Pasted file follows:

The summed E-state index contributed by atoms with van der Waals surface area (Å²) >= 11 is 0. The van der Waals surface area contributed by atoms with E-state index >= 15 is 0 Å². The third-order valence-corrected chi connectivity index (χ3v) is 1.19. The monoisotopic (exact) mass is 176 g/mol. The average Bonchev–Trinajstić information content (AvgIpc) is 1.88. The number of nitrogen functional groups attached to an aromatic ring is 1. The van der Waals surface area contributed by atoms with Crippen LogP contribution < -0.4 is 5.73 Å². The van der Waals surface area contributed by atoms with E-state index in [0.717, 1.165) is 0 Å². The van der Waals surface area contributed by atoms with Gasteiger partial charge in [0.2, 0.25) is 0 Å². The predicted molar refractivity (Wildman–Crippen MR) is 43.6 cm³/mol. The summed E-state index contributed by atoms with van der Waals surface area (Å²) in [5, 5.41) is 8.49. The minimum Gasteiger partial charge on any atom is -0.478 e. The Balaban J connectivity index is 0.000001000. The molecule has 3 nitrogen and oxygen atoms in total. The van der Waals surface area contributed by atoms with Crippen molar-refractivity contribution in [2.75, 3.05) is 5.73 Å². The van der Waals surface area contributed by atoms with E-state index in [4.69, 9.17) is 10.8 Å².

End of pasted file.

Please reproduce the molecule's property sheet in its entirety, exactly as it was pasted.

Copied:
The summed E-state index contributed by atoms with van der Waals surface area (Å²) >= 11 is 0. The van der Waals surface area contributed by atoms with E-state index >= 15 is 0 Å². The third-order valence-corrected chi connectivity index (χ3v) is 1.19. The monoisotopic (exact) mass is 176 g/mol. The average Bonchev–Trinajstić information content (AvgIpc) is 1.88. The number of nitrogen functional groups attached to an aromatic ring is 1. The van der Waals surface area contributed by atoms with Crippen LogP contribution < -0.4 is 5.73 Å². The van der Waals surface area contributed by atoms with E-state index in [0.717, 1.165) is 0 Å². The van der Waals surface area contributed by atoms with Gasteiger partial charge in [0.2, 0.25) is 0 Å². The predicted molar refractivity (Wildman–Crippen MR) is 43.6 cm³/mol. The summed E-state index contributed by atoms with van der Waals surface area (Å²) in [5, 5.41) is 8.49. The minimum Gasteiger partial charge on any atom is -0.478 e. The Balaban J connectivity index is 0.000001000. The molecule has 3 nitrogen and oxygen atoms in total. The van der Waals surface area contributed by atoms with Crippen molar-refractivity contribution in [2.75, 3.05) is 5.73 Å². The van der Waals surface area contributed by atoms with E-state index in [4.69, 9.17) is 10.8 Å².